PARIS/LONDON (Reuters) - Global food companies are set to square up against emerging market buyers and private equity players to buy half of Yoplait, the world’s second-largest yoghurt maker after French peer Danone (DANO.PA).
General Mills (GIS.N), Nestle NESN.VX and Lactalis, Europe’s largest dairy group, all have sound strategic reasons to pursue the maker of Petits Filous yoghurts and Yop drinking yoghurt, valued at 1.5 billion euros ($2 billion) by its CEO Lucien Fa in a Reuters interview.
Lactalis -- whose unsolicited 1.4 billion euro ($1.9 billion) bid for the whole of Yoplait was rejected last week -- has made no secret it plans to still participate in the sale.
Yoplait’s owners -- French private equity group PAI and dairy cooperative Sodiaal -- have rejected the Lactalis bid as too low. Sources say Sodiaal is not so keen to sell as PAI, and any bidder is therefore unlikely to land full control.
Bankers say Yoplait is a clear target for General Mills, the maker of Cheerios cereal and Haagen-Dazs ice cream that has held Yoplait’s U.S. franchise since 1977 -- a lucrative license which analysts say General Mills is keen to prevent from falling into rival hands.
“General Mills is the front runner: it needs to be able to retain the U.S. license rights,” said Jon Cox, analyst at Kepler Capital Markets.
Yoplait makes nearly half of its 4.5 billion euros in global sales in North America. It is the number one brand in the United States with a 35 percent market share, ahead of Danone’s 30 percent.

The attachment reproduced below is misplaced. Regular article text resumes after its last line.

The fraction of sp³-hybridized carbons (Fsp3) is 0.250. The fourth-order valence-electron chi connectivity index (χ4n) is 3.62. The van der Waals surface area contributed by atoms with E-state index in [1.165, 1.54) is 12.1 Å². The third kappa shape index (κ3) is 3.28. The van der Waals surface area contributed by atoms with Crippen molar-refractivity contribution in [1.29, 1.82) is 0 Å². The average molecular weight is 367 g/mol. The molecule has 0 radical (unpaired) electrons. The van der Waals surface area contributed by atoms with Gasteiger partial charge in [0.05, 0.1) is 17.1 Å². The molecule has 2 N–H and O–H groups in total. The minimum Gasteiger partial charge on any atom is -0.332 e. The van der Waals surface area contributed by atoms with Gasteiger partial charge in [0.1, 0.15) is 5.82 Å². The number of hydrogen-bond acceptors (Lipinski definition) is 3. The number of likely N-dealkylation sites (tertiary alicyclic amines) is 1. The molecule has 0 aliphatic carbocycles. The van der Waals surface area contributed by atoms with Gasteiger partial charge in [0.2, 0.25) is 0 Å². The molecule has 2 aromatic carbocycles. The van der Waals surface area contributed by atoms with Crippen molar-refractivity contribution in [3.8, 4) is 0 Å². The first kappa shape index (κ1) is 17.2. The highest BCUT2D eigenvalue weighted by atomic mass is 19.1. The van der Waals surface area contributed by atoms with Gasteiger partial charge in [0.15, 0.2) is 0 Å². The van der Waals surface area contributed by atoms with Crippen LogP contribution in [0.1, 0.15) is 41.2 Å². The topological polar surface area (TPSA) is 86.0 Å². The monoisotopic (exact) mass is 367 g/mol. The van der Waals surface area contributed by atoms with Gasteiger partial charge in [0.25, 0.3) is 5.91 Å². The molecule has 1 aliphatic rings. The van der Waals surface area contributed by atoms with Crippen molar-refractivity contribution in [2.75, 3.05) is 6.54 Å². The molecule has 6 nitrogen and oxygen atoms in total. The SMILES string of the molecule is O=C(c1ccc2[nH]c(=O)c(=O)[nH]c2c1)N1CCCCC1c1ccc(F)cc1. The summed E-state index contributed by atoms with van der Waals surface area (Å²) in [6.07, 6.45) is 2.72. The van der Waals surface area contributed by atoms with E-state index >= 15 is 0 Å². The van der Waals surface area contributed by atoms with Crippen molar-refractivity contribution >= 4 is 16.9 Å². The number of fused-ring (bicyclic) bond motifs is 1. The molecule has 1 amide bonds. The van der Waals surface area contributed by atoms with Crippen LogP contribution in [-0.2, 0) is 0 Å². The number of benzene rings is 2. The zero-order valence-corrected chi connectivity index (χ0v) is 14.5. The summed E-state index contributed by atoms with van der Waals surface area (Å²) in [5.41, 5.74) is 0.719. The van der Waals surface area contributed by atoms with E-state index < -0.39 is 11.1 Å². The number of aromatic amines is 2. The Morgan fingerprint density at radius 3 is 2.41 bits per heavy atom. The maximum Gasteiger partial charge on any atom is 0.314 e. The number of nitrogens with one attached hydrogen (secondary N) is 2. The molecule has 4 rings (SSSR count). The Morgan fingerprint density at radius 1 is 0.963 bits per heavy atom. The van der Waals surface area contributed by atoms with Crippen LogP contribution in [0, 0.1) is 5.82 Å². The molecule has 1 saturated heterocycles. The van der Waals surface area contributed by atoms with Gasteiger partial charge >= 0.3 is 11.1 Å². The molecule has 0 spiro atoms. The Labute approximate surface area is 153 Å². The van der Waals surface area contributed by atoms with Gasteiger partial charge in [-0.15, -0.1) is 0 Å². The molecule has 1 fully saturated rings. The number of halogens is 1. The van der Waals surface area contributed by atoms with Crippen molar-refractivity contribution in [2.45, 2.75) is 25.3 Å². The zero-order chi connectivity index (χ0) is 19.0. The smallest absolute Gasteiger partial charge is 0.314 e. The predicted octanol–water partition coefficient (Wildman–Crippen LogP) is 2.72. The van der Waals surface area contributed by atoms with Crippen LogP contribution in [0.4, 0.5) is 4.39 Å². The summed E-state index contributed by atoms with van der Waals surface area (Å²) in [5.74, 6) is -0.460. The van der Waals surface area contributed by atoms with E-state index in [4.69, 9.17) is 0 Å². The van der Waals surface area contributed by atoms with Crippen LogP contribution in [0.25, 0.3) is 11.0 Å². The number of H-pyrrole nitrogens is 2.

Nestle, the world’s biggest food group, could use Yoplait to beef up its position in fresh dairy, fitting in with the company’s focus on nutrition and wellbeing. The Swiss group has just 3.5 percent of the global fresh dairy market against Yoplait’s 7 percent and Danone’s 21 percent.
“Nestle could easily afford 700 million euros for the 50 percent stake and such a deal would have no material impact on key return ratios,” Kepler’s Cox said.
Nestle has said it preferred share buyback programs and organic growth to acquisitions, but in January it bought Kraft’s KFT.N frozen pizza business for $3.7 billion.
Yoplait also has appeal for emerging market players such as China’s Mengniu Dairy (2319.HK) or Mexico’s Grupo Lala that may want to gain access to more affluent populations in North America and Europe to boost margins, analysts said.
“The purchase of a brand with the reputation and scope of Yoplait would grant them access to a truly global market place,” said Euromonitor analyst Ildiko Szalai.
Grupo Lala last year bought Dairy Farmers of America and Mengniu Dairy has been diversifying its offerings from long-life UHT milk to other dairy categories. Mengniu is teaming up with private equity firm KKR for a potential bid, sources said,.
Lion Capital and BC Partners are among the other private equity groups tipped to take a look at Yoplait.
BC Partners, which has held a stake in mozzarella producer Galbani, could be a credible option if Yoplait’s owners have to choose between financial buyers, said analyst Pierre Tegner at brokerage Oddo.
Either way, matters could be about to come to a head. PAI expects to receive expressions of interest for its 50 percent stake in Yoplait in January, or possibly even December, people familiar with the matter said.
“The approach from Lactalis may encourage other prospective bidders to show their hand earlier than they were planning,” one of the people said.
(Additional reporting by Silke Koltrowitz in Zurich; Editing by David Holmes)